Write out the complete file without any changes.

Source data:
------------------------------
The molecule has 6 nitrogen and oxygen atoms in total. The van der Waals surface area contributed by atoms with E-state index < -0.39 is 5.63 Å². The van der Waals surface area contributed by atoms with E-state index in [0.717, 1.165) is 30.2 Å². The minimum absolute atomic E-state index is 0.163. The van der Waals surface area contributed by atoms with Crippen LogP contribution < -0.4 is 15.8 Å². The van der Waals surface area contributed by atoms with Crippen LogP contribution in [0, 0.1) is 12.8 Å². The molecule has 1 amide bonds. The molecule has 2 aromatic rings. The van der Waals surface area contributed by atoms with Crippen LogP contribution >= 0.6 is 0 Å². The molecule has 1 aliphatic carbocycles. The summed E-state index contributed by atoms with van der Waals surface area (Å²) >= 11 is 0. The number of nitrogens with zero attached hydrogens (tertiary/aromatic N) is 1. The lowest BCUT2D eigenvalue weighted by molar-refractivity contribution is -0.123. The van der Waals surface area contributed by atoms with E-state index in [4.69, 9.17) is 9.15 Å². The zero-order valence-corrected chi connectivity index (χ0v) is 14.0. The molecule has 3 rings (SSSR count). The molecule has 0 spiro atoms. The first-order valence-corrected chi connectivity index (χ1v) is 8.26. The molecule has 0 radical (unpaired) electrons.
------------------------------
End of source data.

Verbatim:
The molecule has 6 nitrogen and oxygen atoms in total. The van der Waals surface area contributed by atoms with E-state index < -0.39 is 5.63 Å². The van der Waals surface area contributed by atoms with E-state index in [0.717, 1.165) is 30.2 Å². The minimum absolute atomic E-state index is 0.163. The van der Waals surface area contributed by atoms with Crippen LogP contribution < -0.4 is 15.8 Å². The van der Waals surface area contributed by atoms with Crippen LogP contribution in [0, 0.1) is 12.8 Å². The molecule has 1 amide bonds. The molecule has 2 aromatic rings. The van der Waals surface area contributed by atoms with Crippen LogP contribution >= 0.6 is 0 Å². The molecule has 1 aliphatic carbocycles. The summed E-state index contributed by atoms with van der Waals surface area (Å²) >= 11 is 0. The number of nitrogens with zero attached hydrogens (tertiary/aromatic N) is 1. The lowest BCUT2D eigenvalue weighted by molar-refractivity contribution is -0.123. The van der Waals surface area contributed by atoms with E-state index in [4.69, 9.17) is 9.15 Å². The zero-order valence-corrected chi connectivity index (χ0v) is 14.0. The molecule has 3 rings (SSSR count). The molecule has 0 spiro atoms. The first-order valence-corrected chi connectivity index (χ1v) is 8.26. The molecule has 0 radical (unpaired) electrons.